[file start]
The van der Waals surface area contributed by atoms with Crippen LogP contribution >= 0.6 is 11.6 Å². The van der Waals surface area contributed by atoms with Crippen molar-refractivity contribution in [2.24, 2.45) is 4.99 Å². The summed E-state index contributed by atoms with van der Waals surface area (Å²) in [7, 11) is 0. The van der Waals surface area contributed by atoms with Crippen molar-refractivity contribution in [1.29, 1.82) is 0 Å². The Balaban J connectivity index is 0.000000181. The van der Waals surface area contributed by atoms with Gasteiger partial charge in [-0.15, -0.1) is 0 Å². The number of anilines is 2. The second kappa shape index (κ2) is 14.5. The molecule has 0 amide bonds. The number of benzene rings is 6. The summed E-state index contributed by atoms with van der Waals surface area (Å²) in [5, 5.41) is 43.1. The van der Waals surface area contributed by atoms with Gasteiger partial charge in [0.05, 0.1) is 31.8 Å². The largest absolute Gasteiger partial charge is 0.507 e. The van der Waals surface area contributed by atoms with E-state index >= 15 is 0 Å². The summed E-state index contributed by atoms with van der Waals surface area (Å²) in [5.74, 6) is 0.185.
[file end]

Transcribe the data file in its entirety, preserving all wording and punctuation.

The van der Waals surface area contributed by atoms with Crippen LogP contribution >= 0.6 is 11.6 Å². The van der Waals surface area contributed by atoms with Crippen molar-refractivity contribution in [2.24, 2.45) is 4.99 Å². The summed E-state index contributed by atoms with van der Waals surface area (Å²) in [7, 11) is 0. The van der Waals surface area contributed by atoms with Crippen molar-refractivity contribution in [1.29, 1.82) is 0 Å². The Balaban J connectivity index is 0.000000181. The van der Waals surface area contributed by atoms with Gasteiger partial charge in [-0.15, -0.1) is 0 Å². The number of anilines is 2. The second kappa shape index (κ2) is 14.5. The molecule has 0 amide bonds. The number of benzene rings is 6. The summed E-state index contributed by atoms with van der Waals surface area (Å²) in [5, 5.41) is 43.1. The van der Waals surface area contributed by atoms with Gasteiger partial charge in [0.05, 0.1) is 31.8 Å². The largest absolute Gasteiger partial charge is 0.507 e. The van der Waals surface area contributed by atoms with E-state index >= 15 is 0 Å². The summed E-state index contributed by atoms with van der Waals surface area (Å²) in [5.74, 6) is 0.185.